Bavaria, like no other state in Germany, is famous for its castles and palaces. The magnificent Neuschwanstein and the nearby exquisite Hohenschwangau, the “golden” Herrenchiemsee, the impregnable fortresses of Coburg and Plassenburg… The list goes on and on. Amidst this rich architectural and cultural heritage, special mention should be made of the buildings constructed for the Mad King Ludwig II. Among them is the lavish Linderhof Palace, located just a few dozen kilometers from the famous architectural and ski resort town of Garmisch-Partenkirchen.
Of the three palaces commissioned by the Mad King Ludwig II, Linderhof Palace was the only one completed during his lifetime. The other ambitious projects were finished after his death.
The palace derived its name from the tilia tree (German: Linde) that grows in its surrounding park. The small palace was constructed on the site of an old hunting lodge that belonged to Ludwig’s father. In 1869, the lodge was dismantled to make way for the new luxurious building. In the same year, Ludwig acquired the adjacent land from a Benedictine abbey to create a truly royal structure.
Initially, Ludwig planned to build not a splendid residence to entertain guests but rather a secluded retreat, akin to the Petit Trianon, which served as a sanctuary for Marie Antoinette. Under the guidance of architect Georg von Dollmann, who also built Herrenchiemsee Palace, construction was completed by 1879.
The dazzling whiteness of the walls and the astonishing combination of Rococo and Baroque styles create an elegant and mysterious image of the palace. Its luxurious green gardens and dense forest beautifully complement it, effectively hiding the nearby Ammergau Alps nature reserve from prying eyes.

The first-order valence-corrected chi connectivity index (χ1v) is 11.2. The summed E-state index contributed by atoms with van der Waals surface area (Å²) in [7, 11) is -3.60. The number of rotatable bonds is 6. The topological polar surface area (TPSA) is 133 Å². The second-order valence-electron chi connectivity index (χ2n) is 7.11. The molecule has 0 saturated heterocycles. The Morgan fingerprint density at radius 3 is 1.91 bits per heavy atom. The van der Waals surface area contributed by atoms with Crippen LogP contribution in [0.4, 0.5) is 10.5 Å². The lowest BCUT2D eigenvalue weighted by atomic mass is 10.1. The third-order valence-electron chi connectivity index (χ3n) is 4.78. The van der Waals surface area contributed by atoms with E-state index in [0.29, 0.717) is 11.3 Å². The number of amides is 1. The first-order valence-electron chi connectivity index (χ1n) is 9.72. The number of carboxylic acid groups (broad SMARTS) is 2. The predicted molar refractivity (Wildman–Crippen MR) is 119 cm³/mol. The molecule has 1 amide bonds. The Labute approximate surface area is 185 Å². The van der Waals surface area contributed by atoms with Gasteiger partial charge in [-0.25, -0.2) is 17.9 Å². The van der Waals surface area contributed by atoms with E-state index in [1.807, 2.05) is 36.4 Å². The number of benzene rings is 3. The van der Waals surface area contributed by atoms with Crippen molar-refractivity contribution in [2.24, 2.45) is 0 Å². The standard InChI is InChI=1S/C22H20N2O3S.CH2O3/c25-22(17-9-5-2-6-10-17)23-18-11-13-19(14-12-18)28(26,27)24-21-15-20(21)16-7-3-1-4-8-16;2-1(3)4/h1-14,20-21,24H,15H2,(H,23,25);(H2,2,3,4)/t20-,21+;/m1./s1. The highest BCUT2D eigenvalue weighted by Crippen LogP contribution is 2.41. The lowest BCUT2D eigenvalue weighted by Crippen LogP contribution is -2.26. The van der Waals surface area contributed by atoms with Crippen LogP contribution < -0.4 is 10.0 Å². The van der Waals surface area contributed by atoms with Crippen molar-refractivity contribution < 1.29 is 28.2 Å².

The lavish interior of Linderhof Palace consists of 10 symmetrically arranged halls. The Palace of Louis XVI served as inspiration for the rich interior decoration in the Baroque style. Portraits, statues, mirrors, gilding, blue textiles, tapestries, woodcarvings, stucco work, paintings — everything here exudes opulence.
The palace features ivory candelabras and ostrich feather carpets. Inspired by Versailles, Ludwig created a mirrored replica of the bedroom of “Sun King” Louis XIV and referred to himself as the “King of the Night.” Like Neuschwanstein Castle, Linderhof was imbued with the artistry of composer Richard Wagner. Many rooms are dedicated to the themes of his greatest works.
In the wooded mountainous landscape, Ludwig created vast ornamental gardens, drawing inspiration from various countries and eras. Perhaps the most extravagant is the Venus Grotto — an artificial cave with a pond and waterfall. Ludwig loved to row in a golden boat. The grotto was illuminated by the world’s first electric power station, and the water in the pond was heated by seven stoves.
In 2016, restoration work began at the palace, initially planned to be completed in 2024. However, even during the restoration, Linderhof Palace continued to enchant visitors, evoking a sense of a magical fairy tale.
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